President Donald Trump’s last rally before the 2020 election in Grand Rapids, Mich., on Nov. 3, 2020.
Peter van Agtmael—Magnum Photos for TIME
Ideas
November 4, 2020 2:18 PM EST
Brittney Cooper is a professor at Rutgers University and the author of Eloquent Rage: A Black Feminist Discovers Her Superpower.

Since the 2000 election, the first in which I was old enough to vote, the Republican Party and the courts have worked together to disenfranchise voters on the left, who are disproportionately people of color. It is because of two sets of practices—voter suppression and the Electoral College—both rooted in American racism, that the 2020 presidential election is a nail-biter. It should not be.

The Trump presidency has been a failure. He was impeached for inviting foreign interference into U.S. elections. He has separated breastfeeding babies from their mothers and locked kids in cages at our border. He has encouraged white supremacists, failed to pay his taxes and mismanaged a pandemic costing more than a quarter million American lives. There is no set of standards—professional or moral—by which he could be deemed a success.

But he may still be reelected.

Like many Americans who love “liberty and justice for all,” I hope that Joe Biden and Kamala Harris will prevail. But if they don’t, it’s certainly not Black people’s fault. Let’s be clear: Donald Trump is the fault of white people. His rise is a direct result of white people’s collective rejection of the progress that the Obama era signaled. And it is time to point fingers. It is time for the Americans who elected him the first time, handing him the power of incumbency this time, to take responsibility.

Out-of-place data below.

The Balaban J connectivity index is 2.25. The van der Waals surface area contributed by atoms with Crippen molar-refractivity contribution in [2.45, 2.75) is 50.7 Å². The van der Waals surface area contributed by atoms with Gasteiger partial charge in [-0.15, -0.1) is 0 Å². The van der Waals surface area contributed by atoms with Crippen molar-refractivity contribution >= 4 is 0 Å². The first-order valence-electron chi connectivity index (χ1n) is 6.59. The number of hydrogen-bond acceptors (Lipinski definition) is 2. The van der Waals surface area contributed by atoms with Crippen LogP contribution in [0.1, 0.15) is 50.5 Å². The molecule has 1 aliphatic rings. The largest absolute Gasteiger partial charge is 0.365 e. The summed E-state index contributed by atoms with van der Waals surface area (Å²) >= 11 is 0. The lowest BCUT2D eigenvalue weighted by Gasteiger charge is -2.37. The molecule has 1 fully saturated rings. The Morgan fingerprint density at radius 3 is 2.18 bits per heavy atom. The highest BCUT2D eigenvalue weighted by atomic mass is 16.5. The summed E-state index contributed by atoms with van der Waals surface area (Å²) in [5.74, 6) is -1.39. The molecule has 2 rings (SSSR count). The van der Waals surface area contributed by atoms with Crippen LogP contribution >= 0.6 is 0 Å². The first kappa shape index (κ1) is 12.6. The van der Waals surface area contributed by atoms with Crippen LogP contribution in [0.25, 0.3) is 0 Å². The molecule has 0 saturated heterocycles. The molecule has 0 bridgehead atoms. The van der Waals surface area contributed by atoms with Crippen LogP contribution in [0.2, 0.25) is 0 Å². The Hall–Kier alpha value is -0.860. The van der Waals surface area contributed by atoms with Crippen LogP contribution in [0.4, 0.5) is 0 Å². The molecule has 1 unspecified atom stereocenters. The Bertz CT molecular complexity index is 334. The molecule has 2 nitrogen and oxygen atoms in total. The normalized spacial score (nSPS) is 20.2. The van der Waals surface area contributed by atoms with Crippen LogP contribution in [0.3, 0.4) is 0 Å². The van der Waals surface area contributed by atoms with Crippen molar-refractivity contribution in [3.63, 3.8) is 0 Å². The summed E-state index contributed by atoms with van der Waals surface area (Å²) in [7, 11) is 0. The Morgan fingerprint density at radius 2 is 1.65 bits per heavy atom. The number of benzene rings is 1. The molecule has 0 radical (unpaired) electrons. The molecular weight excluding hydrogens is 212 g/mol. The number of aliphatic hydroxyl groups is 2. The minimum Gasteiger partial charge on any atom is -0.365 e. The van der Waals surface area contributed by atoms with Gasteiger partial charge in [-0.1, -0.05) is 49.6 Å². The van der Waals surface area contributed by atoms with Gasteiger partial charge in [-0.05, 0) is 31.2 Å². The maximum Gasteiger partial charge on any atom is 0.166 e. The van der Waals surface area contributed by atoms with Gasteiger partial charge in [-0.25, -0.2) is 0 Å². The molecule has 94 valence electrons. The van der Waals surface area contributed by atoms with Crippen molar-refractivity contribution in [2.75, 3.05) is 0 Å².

At some point we must reckon as a country with the moral perversion of asking the people with the knee of the state on their necks to subdue their attackers. Yes, that is the African-American story—that we fled plantations and led slave revolts to demand our freedom. But that is not a reasonable expectation of citizens in a functioning democracy. The institution of slavery did not die until white Americans were willing to risk something to insist on a better way for the country.

We must stop holding as a broad cultural expectation the idea that African Americans need to overperform in the voting booth to stave off fascism. Black people, especially Black women, consistently show up in large numbers to insist that America does not have to go the way of white supremacists and fascists. Based on the early numbers in this election, Black people could break records in places like Georgia and Texas. It is the energy that young Black voters are bringing back to the South—helped along by the vision of Stacey Abrams—that might actually change the political landscape of the country.

And it is white voters, and increasing numbers of men across racial demographics, who show up to kill the hope of an expanded democracy. If Trump wins, white Democrats might have to accept what so many of us who are not white already know—the future of the country is young, Black and brown. Those are the people who represent where progressive politics is headed, and it is their votes that should be courted.

As Abrams’ own trajectory proves, Black turnout alone cannot best state-sanctioned voter suppression. Liberal politicians and commentators need to remember this, too, as they try to explain what happened in this election. If Biden and Harris prevail, it will be because Black voters overwhelmed the system. But white people–all white people–must stop holding this as the expectation and the standard. White voters overperform in their support for white supremacist candidates and white folks must grapple with the reasons as we determine what the story of 21st century American politics will be.

This appears in the November 16, 2020 issue of TIME.

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